FCC Chairman Julius Genachowski has indicated that the
commission will not release its Allotment Optimization Model (AOM) -- how it
will reconfigure broadcast spectrum after an incentive auction -- until after
it gets that auction authority from Congress, a signal that did not sit well
with at least one congressman and a whole national association worth of
The chairman's timeline came in response to Rep. John
Dingell (D-Mich.), who had pointed out that the FCC had not yet detailed its
spectrum plans and asked the chairman to rectify that in a June letter to the Commission.
Dingell has been a longtime supporter of broadcasters and a critic of a
spectrum reallocation plan he fears could leave few if any broadcast stations
"At this point, the AOM remains very much a work in
progress," said Genachowski in his letter to Dingell, "and I am deeply
concerned that disclosure of pre-decisional information would potentially
damage the Commission's deliberative processes, as well as result in needless
public confusion about the status of the Commission's work on the voluntary
incentive auction concept." But he suggested he would be willing to
provide more info once Congress has passed legislation authorizing the FCC to
compensate broadcasters for giving up spectrum.
"Should Congress grant the Commission the ability to
conduct voluntary incentive auctions," said Genachowski, "I commit to
you that we will put the then-current (and further refined) version of the AOM
out for public comment before setting the rules for the auction. The result
will be a full, fair and open process that will allow for a complete review of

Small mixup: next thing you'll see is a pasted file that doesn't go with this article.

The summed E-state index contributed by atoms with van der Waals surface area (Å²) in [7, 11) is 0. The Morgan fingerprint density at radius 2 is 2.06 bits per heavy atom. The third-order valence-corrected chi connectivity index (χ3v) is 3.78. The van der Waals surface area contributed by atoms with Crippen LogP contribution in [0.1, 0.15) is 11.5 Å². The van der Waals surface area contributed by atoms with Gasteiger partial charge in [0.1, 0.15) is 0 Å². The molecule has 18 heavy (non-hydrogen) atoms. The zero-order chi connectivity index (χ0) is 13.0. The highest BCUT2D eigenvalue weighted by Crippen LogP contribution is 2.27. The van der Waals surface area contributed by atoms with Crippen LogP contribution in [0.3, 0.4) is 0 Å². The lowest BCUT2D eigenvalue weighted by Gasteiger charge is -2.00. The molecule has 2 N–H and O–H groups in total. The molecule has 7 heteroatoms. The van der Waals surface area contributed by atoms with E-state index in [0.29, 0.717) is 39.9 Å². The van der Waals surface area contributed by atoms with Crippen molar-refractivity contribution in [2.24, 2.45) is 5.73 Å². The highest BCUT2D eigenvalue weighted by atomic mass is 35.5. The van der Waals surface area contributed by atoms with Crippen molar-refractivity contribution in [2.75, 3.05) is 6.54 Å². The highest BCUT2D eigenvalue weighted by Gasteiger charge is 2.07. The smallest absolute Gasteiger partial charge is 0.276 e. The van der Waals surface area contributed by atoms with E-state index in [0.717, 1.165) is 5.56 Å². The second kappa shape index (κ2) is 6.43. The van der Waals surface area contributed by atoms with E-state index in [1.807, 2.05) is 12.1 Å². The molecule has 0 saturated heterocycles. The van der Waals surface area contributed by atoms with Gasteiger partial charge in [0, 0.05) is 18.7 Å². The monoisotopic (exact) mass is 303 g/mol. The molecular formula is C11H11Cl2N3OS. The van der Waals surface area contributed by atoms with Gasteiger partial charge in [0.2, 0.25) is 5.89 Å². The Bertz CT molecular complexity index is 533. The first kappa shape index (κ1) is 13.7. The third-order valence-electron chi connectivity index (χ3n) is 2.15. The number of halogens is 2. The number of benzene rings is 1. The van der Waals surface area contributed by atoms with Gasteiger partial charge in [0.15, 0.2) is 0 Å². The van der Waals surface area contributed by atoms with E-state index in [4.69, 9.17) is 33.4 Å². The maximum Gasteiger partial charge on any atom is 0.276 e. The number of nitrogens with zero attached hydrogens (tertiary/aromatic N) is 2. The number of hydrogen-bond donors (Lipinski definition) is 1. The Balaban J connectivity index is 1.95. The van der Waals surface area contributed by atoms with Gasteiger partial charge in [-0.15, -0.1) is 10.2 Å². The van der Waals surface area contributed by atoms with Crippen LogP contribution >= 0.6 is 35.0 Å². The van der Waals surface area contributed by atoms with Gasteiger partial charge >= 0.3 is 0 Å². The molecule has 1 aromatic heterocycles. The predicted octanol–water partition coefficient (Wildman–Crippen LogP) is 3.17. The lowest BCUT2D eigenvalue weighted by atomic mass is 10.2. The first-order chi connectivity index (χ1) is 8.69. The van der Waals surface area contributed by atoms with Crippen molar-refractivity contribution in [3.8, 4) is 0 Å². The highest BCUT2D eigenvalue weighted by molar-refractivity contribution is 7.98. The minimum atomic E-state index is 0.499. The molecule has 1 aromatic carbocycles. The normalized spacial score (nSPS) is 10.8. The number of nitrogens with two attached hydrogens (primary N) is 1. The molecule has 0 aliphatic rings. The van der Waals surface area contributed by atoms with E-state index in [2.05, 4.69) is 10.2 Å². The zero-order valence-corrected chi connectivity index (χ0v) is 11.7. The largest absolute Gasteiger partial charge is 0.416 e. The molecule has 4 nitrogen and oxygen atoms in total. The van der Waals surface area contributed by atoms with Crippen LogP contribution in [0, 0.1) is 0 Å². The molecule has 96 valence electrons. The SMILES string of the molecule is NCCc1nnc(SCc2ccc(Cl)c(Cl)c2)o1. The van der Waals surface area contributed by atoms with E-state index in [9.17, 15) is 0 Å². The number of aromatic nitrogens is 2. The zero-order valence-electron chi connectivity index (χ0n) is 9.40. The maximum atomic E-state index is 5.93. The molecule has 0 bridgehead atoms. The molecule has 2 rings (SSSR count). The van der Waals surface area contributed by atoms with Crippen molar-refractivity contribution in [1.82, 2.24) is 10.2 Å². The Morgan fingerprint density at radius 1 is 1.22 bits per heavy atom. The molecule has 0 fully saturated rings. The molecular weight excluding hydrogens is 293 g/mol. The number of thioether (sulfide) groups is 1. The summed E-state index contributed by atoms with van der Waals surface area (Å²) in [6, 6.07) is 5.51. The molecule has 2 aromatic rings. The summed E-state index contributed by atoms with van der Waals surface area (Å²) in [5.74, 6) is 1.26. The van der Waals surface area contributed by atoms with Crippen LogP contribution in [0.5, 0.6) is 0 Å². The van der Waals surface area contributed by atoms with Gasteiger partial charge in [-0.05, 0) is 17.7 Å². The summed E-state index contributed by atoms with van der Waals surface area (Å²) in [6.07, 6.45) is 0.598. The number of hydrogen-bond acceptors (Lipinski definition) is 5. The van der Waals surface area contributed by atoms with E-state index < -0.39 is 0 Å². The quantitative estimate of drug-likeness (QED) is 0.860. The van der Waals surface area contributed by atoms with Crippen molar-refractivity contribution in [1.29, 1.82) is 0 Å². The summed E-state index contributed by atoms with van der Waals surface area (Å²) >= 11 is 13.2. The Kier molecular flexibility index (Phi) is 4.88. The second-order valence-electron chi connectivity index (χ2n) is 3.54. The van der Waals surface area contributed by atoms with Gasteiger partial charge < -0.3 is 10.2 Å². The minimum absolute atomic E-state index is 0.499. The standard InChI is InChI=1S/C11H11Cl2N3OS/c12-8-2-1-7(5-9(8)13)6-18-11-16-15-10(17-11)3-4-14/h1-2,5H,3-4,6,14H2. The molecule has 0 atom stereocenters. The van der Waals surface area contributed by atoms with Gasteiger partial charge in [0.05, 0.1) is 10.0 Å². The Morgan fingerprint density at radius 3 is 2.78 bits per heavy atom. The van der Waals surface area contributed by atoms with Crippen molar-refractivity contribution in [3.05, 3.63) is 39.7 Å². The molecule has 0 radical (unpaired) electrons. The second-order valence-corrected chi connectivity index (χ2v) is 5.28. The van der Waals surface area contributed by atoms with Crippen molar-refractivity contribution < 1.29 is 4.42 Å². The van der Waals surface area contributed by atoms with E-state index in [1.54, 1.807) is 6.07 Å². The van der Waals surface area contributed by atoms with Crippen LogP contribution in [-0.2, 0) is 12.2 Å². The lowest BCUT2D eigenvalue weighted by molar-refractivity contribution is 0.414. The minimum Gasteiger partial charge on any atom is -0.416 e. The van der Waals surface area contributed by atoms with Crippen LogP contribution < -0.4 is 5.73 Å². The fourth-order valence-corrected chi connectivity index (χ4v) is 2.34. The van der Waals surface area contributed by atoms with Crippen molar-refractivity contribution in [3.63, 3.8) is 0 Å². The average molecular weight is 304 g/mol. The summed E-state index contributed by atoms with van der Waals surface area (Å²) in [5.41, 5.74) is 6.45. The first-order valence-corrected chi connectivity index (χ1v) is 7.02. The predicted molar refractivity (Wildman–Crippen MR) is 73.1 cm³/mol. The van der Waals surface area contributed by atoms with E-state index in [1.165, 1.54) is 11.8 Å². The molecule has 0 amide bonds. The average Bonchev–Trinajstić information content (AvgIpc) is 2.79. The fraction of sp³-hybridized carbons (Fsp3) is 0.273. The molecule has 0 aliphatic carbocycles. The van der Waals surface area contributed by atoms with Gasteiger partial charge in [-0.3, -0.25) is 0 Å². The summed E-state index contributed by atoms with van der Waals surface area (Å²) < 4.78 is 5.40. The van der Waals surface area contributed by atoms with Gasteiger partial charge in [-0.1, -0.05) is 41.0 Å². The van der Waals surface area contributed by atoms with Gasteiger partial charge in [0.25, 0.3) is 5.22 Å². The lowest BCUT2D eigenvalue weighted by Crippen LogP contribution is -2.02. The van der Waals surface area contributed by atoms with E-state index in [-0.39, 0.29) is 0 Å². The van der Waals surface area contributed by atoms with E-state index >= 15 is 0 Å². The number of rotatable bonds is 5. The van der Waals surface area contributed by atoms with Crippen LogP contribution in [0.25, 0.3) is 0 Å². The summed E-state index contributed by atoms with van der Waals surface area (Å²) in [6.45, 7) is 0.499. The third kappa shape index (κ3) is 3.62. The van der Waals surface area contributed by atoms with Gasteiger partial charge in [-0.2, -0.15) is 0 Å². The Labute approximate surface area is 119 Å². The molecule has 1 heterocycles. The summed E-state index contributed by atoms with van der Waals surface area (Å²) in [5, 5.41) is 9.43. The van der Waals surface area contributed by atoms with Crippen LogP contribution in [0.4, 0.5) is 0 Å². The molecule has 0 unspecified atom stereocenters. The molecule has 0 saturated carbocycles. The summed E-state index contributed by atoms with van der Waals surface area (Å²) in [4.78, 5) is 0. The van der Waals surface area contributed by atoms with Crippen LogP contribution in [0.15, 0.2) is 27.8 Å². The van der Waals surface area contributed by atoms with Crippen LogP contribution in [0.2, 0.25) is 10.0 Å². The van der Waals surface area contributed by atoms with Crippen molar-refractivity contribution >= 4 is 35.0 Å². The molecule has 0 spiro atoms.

the methodology, data and assumptions the Commission will ultimately use to
implement that authority."
That was not the answer Dingell was looking for. He
called "deeply troubling" what he said was an unresponsive answer,
including the chairman's "insistence" that the Commission get the
authority before Congress got the plan details. He said the chairman was
"concealing" the nature of future agency actions and that he would
have to oppose any legislation that did not explicitly protect broadcasters. He
did not spell out those protections in the letter, but they would likely
include replicating the interference protections and coverage areas of stations
that elect not to give up their spectrum.
The National Association of Broadcasters, which has made
those protections a centerpiece of its lobbying on the issue, took the
opportunity to associate itself with Dingell's remarks and push for info.
"It is deeply disappointing that a member of
Congress as distinguished and long-serving as John Dingell would not receive an
answer from the FCC to a question so vital to his constituency," said NAB
President Gordon Smith in a statement. Rep. Dingell's concern clearly arises
from the fact that Detroit citizens could lose access to all of their local TV
stations because of U.S. treaty obligations with Canada," he said.
"If the FCC has evidence proving that NAB's analysis is incorrect, it
should make it available, and quickly."